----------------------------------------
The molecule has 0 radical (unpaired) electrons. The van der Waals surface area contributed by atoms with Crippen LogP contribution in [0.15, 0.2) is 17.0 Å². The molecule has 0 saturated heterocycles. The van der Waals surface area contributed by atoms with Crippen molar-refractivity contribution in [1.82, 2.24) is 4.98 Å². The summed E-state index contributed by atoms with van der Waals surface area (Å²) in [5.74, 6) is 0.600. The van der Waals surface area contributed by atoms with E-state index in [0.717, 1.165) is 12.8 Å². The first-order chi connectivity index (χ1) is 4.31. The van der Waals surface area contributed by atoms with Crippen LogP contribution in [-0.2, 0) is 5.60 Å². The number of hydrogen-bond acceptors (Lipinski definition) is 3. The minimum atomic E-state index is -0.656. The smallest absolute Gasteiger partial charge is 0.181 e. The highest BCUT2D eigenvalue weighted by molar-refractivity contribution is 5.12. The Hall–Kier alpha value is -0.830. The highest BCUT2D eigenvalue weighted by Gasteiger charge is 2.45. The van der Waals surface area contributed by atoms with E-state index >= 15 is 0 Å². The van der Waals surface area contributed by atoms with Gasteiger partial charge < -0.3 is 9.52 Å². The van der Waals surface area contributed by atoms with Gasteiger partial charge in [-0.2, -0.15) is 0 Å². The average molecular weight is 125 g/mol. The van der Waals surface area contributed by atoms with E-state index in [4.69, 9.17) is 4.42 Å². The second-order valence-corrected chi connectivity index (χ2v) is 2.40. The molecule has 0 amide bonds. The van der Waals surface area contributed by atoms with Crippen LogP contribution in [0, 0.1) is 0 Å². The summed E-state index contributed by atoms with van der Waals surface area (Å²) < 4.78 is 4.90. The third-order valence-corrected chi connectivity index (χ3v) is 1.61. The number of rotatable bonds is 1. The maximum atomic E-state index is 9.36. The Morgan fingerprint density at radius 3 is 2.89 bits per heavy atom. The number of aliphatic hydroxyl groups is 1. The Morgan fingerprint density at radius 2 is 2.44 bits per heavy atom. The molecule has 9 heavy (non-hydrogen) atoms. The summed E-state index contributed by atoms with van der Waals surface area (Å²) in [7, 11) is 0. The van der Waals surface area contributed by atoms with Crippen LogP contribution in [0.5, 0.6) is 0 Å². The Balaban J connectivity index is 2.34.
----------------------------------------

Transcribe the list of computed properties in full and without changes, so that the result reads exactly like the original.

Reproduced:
The molecule has 0 radical (unpaired) electrons. The van der Waals surface area contributed by atoms with Crippen LogP contribution in [0.15, 0.2) is 17.0 Å². The molecule has 0 saturated heterocycles. The van der Waals surface area contributed by atoms with Crippen molar-refractivity contribution in [1.82, 2.24) is 4.98 Å². The summed E-state index contributed by atoms with van der Waals surface area (Å²) in [5.74, 6) is 0.600. The van der Waals surface area contributed by atoms with E-state index in [0.717, 1.165) is 12.8 Å². The first-order chi connectivity index (χ1) is 4.31. The van der Waals surface area contributed by atoms with Crippen LogP contribution in [-0.2, 0) is 5.60 Å². The number of hydrogen-bond acceptors (Lipinski definition) is 3. The minimum atomic E-state index is -0.656. The smallest absolute Gasteiger partial charge is 0.181 e. The highest BCUT2D eigenvalue weighted by molar-refractivity contribution is 5.12. The Hall–Kier alpha value is -0.830. The highest BCUT2D eigenvalue weighted by Gasteiger charge is 2.45. The van der Waals surface area contributed by atoms with E-state index >= 15 is 0 Å². The van der Waals surface area contributed by atoms with Gasteiger partial charge < -0.3 is 9.52 Å². The van der Waals surface area contributed by atoms with Gasteiger partial charge in [-0.2, -0.15) is 0 Å². The average molecular weight is 125 g/mol. The van der Waals surface area contributed by atoms with E-state index in [4.69, 9.17) is 4.42 Å². The second-order valence-corrected chi connectivity index (χ2v) is 2.40. The molecule has 0 amide bonds. The van der Waals surface area contributed by atoms with Crippen LogP contribution in [0, 0.1) is 0 Å². The summed E-state index contributed by atoms with van der Waals surface area (Å²) < 4.78 is 4.90. The third-order valence-corrected chi connectivity index (χ3v) is 1.61. The number of rotatable bonds is 1. The maximum atomic E-state index is 9.36. The Morgan fingerprint density at radius 3 is 2.89 bits per heavy atom. The number of aliphatic hydroxyl groups is 1. The Morgan fingerprint density at radius 2 is 2.44 bits per heavy atom. The molecule has 9 heavy (non-hydrogen) atoms. The summed E-state index contributed by atoms with van der Waals surface area (Å²) in [7, 11) is 0. The van der Waals surface area contributed by atoms with Crippen LogP contribution in [0.5, 0.6) is 0 Å². The Balaban J connectivity index is 2.34.